All of this, of course, has to be done before the suicidal mope costs him his job and his girlfriend. Every good turn is met with resistance and ridiculous failure. That’s normal for a farce. The challenge is getting us to still care about the guys we know are struggling to succeed. Daniel Auteuil loves the characters, and has specialized in creating people you would actively root against (his cheating executive in Le Doublure) or pity (his boorish accountant in Le Placard). But it’s unusual for a story to be built on someone whose most significant personality flaw is excessive kindness. And when the waiter begins to consider betraying his new friend when he sees how beautiful his ex is, we get an earned sense of conflict that makes the story more compelling than the ridiculous set-up normally would.

5) Lars and the Real Girl

Pitch: A painfully shy man’s “relationship” with a sex doll that he treats as a real person helps him stop isolating himself from the rest of the world.

This sounds like a soft core porn treatment of those classic 80s movies where inanimate objects come to life. (Zalman King’s Mannequin, maybe?) I don’t want to see that movie either. The actual movie is the opposite of what it sounds like. It’s devoid of sex, grounded, and even goes out of its way to show Lars’s discomfort with even being touched.

I found the movie light on the comedy that the goofy cover communicates. The movie is successful in part because Ryan Gosling does such a phenomenal job bringing Lars to life as someone with genuinely crippling shyness. But a real Lars is a sad portrait of someone with genuinely crippling shyness. It’s the portrait of someone who, as he begins to be openly emotional with those around him, is totally unprepared for how difficult feeling that much can be.

And while the emotionally stunted hermit is centerpiece, the movie, in the end, is hardly about him or his imagined paraplegic missionary girlfriend Bianca – although they are the catalysts for everything the follows. The film unfolds around how his brother and pregnant sister-in-law react to this news, how that affects how others treat Lars. And the story grows to encompass the entire community around them – participating in, or resisting, Lars’s increasingly elaborate delusion. The film is, as many great stories are, about how we treat people. And not much is more important than that.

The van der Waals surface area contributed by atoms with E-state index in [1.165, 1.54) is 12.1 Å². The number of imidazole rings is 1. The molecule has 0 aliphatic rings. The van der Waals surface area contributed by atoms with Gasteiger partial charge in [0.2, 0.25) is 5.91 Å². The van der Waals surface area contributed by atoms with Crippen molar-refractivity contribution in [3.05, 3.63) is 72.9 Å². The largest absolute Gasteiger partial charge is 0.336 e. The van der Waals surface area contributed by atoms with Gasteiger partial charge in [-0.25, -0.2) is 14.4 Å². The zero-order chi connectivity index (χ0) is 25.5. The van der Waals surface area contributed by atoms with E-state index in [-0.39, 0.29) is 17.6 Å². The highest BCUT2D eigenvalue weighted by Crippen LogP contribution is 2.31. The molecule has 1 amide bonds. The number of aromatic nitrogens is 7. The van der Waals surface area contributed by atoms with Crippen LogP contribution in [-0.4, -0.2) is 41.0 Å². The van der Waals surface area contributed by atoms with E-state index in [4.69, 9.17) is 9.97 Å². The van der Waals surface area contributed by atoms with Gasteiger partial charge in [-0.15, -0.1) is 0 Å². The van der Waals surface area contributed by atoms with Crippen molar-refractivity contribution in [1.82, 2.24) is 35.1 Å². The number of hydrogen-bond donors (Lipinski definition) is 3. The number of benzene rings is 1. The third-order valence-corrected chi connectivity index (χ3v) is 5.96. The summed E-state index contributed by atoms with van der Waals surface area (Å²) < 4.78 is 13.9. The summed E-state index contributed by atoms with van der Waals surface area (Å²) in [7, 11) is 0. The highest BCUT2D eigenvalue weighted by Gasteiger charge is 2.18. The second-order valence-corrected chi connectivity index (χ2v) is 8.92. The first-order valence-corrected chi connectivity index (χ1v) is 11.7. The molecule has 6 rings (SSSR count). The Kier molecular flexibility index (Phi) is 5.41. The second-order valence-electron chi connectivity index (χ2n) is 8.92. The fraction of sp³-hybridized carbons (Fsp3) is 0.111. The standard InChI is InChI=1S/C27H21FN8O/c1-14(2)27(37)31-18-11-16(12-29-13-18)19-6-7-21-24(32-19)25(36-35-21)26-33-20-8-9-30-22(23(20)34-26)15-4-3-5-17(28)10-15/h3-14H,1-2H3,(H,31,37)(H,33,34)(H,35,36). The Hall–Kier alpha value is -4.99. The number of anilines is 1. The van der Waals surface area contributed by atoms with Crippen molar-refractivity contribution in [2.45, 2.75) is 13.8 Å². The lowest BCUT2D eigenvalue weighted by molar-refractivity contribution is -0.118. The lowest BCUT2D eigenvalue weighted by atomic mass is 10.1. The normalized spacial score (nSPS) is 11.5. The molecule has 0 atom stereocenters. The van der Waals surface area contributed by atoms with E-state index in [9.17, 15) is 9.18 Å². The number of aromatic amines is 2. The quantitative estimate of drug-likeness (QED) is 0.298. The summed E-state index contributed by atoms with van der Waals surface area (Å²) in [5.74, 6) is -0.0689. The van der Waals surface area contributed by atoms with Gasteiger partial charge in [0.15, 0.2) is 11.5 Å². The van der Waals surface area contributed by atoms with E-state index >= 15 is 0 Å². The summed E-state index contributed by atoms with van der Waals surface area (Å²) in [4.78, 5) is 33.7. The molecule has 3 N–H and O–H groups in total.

Luke O'Brien works for a privately held movie database. His day job just supports his avocation: answering people's questions about what to put next in their Netflix queue. If you need help pairing a bad movie with a good bourbon, he's happy to help.

Monday, February 21, 2011

Storyteller's Rulebook #69: A Good Movie Has An Hour of Plot



I have a weakness for overly-complex plots. When I first dream up a story, I worry about the wrong things: “Is that it?” “Are there enough twists?” “Is there enough story?” “Does it feel big enough?” “Does it feel like a movie?” I soothe these doubts by piling on twists, escalations and reversals until it “feels like a movie.” After all, only in a movie would all this crazy stuff happen to one person!

At first, my elephantine plots combined with my flabby scene-work to create first drafts that were upwards of 200 pages. Even a beginner knows they’ve done something wrong when that happens. (One page, properly formatted, is supposed to equal one minute of screen time, so you don’t want to go over 120, which is a two-hour movie.) Soon I figured out how to make my scenes as lean as possible and strip away enough subplots so that my screenplays were clocking in just under the line at 119 pages.

But I gradually realized that these 119-page-wonders were still not working. A lot was happening to my heroes, but they had little time to think about it or react to it. There certainly wasn’t any time to pre-establish what their expectations were before a scene happened. They were going on massive external journeys and teensy-weensy internal journeys. My first instinct was to add some “character scenes”, but I was already out of room. Even if I shaved off another plot twist in order to give them some rumination downtime, it was too little, too late to create a fully realized character.

Here’s the problem: when I was asking, “Does it feel like a movie?”, I though the key word was “movie” but the key word was actually “feel”. If it doesn’t feel like a movie, don’t amplify the movie-ness of it all, amplify the feeling. This is the difference between “complicated” and “complex”. All the complications in the world don’t add complexity, which is what makes a work great.

I suddenly realized something: my characters spent all their time talking about the plot, explaining it to themselves and explaining it to the audience. This is inevitable when the plot is too complicated. But a good plot must be simple enough that both the characters and the audience understand it just by looking at it. If there’s a problem (emotional or physical or both) they should see the problem, not figure out what it is with long explanations.